to occur, but we must make it a priority. With the veteran NHL players, they are more like the NFL players who already possess the physical tools to play in the NHL.  These players need to continue to work on their durability in the off-season and the in-season so that they can play every game.  They may not need the overall hypertrophy that the younger player may need, but they still need to address some physical characteristics so that they can remain healthy.

How do you create or improve durability?  Methods to prevent the breakdown of the body have to be implemented.  It may be different for each player.  For one player, it might be gaining strength and lean body mass. For another player, it may be continuing to gain strength but also to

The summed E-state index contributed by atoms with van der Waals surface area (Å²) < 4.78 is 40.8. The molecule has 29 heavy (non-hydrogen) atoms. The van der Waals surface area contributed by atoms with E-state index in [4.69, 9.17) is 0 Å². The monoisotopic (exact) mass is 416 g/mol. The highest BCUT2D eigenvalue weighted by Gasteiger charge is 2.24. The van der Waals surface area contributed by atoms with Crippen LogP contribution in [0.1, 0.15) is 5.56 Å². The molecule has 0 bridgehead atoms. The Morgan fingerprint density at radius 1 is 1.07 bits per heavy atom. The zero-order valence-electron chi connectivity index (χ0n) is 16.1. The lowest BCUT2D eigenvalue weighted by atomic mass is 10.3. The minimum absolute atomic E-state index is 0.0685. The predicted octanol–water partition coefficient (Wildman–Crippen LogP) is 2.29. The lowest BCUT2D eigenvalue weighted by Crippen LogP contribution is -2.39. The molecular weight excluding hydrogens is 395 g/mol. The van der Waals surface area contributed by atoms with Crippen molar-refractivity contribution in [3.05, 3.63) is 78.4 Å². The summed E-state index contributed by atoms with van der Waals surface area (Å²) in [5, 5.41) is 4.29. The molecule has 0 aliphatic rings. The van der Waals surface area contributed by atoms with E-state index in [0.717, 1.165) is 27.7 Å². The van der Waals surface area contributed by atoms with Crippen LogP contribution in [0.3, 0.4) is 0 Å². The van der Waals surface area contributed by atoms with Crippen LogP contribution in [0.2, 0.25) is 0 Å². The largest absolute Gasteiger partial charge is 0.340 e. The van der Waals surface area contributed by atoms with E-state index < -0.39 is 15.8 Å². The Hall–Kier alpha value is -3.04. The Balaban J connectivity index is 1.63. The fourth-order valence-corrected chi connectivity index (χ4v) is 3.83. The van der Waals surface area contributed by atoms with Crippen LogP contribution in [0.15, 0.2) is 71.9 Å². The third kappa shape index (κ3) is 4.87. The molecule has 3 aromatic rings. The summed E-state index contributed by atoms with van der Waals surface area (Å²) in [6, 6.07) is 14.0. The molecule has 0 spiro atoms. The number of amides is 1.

improve their overall mobility.  These are just some examples, but I think the point is made.  Identifying the weakness and trying to improve it so that it is good enough relative to the strengths is a huge component.

What I think is important in designing a strength and conditioning program is developing an all-encompassing program which takes everything into consideration.  Even though an athlete may have specific weaknesses versus strengths, we can still work on their strengths at the same time.  I don’t think that other areas need to take a back seat as we work on weaknesses.

Durability should also be the focus of the training for the average trainee.  The ability to resist wear and decay should be why we embark on exercising.  You don’t have to be a pro athlete to not want to decay.